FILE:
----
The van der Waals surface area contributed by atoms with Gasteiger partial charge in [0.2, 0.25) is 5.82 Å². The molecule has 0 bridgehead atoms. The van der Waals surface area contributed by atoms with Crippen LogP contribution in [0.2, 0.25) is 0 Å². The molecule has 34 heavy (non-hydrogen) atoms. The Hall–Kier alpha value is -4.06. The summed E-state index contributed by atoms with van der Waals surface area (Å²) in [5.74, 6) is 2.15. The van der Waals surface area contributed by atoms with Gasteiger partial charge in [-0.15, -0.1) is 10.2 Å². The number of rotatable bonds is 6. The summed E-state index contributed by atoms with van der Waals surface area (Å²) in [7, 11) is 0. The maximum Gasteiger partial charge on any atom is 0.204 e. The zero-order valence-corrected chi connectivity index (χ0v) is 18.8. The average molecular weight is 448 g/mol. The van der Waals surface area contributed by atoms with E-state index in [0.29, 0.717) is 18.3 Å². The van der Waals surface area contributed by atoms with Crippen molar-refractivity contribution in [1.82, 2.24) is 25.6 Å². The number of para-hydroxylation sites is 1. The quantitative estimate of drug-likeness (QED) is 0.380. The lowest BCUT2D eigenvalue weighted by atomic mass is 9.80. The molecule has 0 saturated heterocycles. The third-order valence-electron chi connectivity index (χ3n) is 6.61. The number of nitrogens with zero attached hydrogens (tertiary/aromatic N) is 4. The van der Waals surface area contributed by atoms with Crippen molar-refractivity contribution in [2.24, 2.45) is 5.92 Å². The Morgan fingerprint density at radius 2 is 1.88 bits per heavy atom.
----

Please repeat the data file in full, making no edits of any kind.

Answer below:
The van der Waals surface area contributed by atoms with Gasteiger partial charge in [0.2, 0.25) is 5.82 Å². The molecule has 0 bridgehead atoms. The van der Waals surface area contributed by atoms with Crippen LogP contribution in [0.2, 0.25) is 0 Å². The molecule has 34 heavy (non-hydrogen) atoms. The Hall–Kier alpha value is -4.06. The summed E-state index contributed by atoms with van der Waals surface area (Å²) in [5.74, 6) is 2.15. The van der Waals surface area contributed by atoms with Gasteiger partial charge in [-0.15, -0.1) is 10.2 Å². The number of rotatable bonds is 6. The summed E-state index contributed by atoms with van der Waals surface area (Å²) in [7, 11) is 0. The maximum Gasteiger partial charge on any atom is 0.204 e. The zero-order valence-corrected chi connectivity index (χ0v) is 18.8. The average molecular weight is 448 g/mol. The van der Waals surface area contributed by atoms with E-state index in [0.29, 0.717) is 18.3 Å². The van der Waals surface area contributed by atoms with Crippen molar-refractivity contribution in [1.82, 2.24) is 25.6 Å². The number of para-hydroxylation sites is 1. The quantitative estimate of drug-likeness (QED) is 0.380. The lowest BCUT2D eigenvalue weighted by atomic mass is 9.80. The molecule has 0 saturated heterocycles. The third-order valence-electron chi connectivity index (χ3n) is 6.61. The number of nitrogens with zero attached hydrogens (tertiary/aromatic N) is 4. The van der Waals surface area contributed by atoms with Crippen molar-refractivity contribution in [2.24, 2.45) is 5.92 Å². The Morgan fingerprint density at radius 2 is 1.88 bits per heavy atom.